How Arts and Crafts Reflect World Culture
When trying to understand the culture of another nation, a good place to start is to study their arts and crafts. The way different people make, design, and represent things says a great deal about them as a nation. From the very first cave paintings to the art of bonsai, arts and crafts of the world have differed in so many ways. By looking at some traditional handicrafts from around the world we might gain some important insight into their culture.
Decorative Turkish Arts
Turkey is well known for its decorative arts especially marbling, gilding, calligraphy and specialized miniature work. The craftsman of the great Ottoman Empire were once the leaders in the world at the aforementioned arts, and nobody could be compared to them. Ebruis the art of marbling on paper, and translated the word means cloud. This form of art actually does give the impression of clouds and is indeed a fine skill.
Arts Using Metal
Raw materials have long been the inspiration behind many art forms. And artisans have taken to use materials local to them to fashion different arts and crafts. Way back in Byzantine times there were metal workshops that were producing purely decorative pieces, and soon after Islamic metalwork became immensely popular. Copperwork was particularly popular in the states of the Ottoman Empire and all manner of techniques were employed including hammer work, casting, tapping, and cutting.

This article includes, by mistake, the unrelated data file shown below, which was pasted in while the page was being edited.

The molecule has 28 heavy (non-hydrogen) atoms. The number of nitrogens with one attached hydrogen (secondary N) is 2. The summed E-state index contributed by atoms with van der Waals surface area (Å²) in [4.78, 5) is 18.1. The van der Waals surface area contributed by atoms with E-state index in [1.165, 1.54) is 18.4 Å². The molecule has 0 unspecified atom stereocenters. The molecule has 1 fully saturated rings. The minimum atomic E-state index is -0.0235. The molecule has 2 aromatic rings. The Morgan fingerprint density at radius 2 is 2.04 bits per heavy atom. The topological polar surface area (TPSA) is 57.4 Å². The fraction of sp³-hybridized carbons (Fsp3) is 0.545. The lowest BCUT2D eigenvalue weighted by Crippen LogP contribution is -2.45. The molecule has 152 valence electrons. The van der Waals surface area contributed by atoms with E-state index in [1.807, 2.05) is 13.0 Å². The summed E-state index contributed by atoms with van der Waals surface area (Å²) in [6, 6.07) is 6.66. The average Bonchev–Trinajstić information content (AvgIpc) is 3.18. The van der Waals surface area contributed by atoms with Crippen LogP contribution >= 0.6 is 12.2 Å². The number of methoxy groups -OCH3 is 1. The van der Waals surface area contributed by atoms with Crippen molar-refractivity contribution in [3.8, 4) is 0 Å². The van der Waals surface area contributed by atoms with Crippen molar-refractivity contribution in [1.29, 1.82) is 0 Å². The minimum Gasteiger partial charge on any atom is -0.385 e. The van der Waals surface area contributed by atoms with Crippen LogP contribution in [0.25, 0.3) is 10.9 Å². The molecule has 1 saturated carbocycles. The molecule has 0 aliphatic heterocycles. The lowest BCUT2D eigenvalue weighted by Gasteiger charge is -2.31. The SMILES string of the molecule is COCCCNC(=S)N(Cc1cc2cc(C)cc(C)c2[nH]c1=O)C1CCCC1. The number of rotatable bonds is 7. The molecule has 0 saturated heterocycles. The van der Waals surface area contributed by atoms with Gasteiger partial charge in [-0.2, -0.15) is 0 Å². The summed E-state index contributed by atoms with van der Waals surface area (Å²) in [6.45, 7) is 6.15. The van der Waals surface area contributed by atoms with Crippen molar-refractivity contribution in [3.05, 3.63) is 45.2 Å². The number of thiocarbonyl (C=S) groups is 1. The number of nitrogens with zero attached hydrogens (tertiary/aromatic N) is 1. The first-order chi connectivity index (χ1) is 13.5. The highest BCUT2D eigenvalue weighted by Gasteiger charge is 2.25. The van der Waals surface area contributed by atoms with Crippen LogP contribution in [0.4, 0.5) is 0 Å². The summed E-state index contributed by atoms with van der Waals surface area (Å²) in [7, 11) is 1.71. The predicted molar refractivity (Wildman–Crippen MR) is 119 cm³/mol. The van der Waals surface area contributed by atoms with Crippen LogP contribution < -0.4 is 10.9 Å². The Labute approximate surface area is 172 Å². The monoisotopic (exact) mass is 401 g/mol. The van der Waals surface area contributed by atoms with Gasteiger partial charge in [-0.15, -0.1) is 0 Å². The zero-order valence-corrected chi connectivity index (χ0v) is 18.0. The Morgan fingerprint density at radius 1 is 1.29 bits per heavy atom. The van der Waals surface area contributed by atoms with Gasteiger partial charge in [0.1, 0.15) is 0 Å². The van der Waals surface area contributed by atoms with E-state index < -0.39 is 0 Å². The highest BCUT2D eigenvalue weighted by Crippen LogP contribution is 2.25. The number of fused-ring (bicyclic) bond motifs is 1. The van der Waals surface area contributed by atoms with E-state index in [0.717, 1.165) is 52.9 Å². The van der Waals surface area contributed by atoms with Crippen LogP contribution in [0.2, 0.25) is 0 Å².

Ceramics and Earthenware
Clay has been the raw material of choice for decorative arts for thousands of years. And as time went by certain civilizations learned the art of making ceramics. In the earliest days the communities would just make earthenware pots for general day to day use. And then some craftsmen discovered that if they fired the clay to really high temperatures then more elegant items could be made. The earliest civilizations to discover this were Japan and China.
The process of making things with wood goes back to the very earliest days. It was the most obvious form of artistic material as the primitive world was covered in forests. Some civilizations considered trees as sacred such as the people of Central Asia and the Native Indians. They believed in making decorative items out of wood was actually honoring the earth and their gods. This was well before the material was used for everyday use.
Decorative stonework has been highly popular since caveman days and finding ways to etch or cut rock with other stone is probably the most primitive art form that still exists today. As civilizations progressed stone became a way of representing opulence. Huge cities began to be fashioned with fine stone buildings representing how rich a certain ruler was. The more elaborate the buildings, the more wealth the city represented. These cities began to also represent whole empires and the countries were often just one city states. Certainly, through the ages the crafts and arts of civilizations have told the story of the people who lived there, and this still continues today.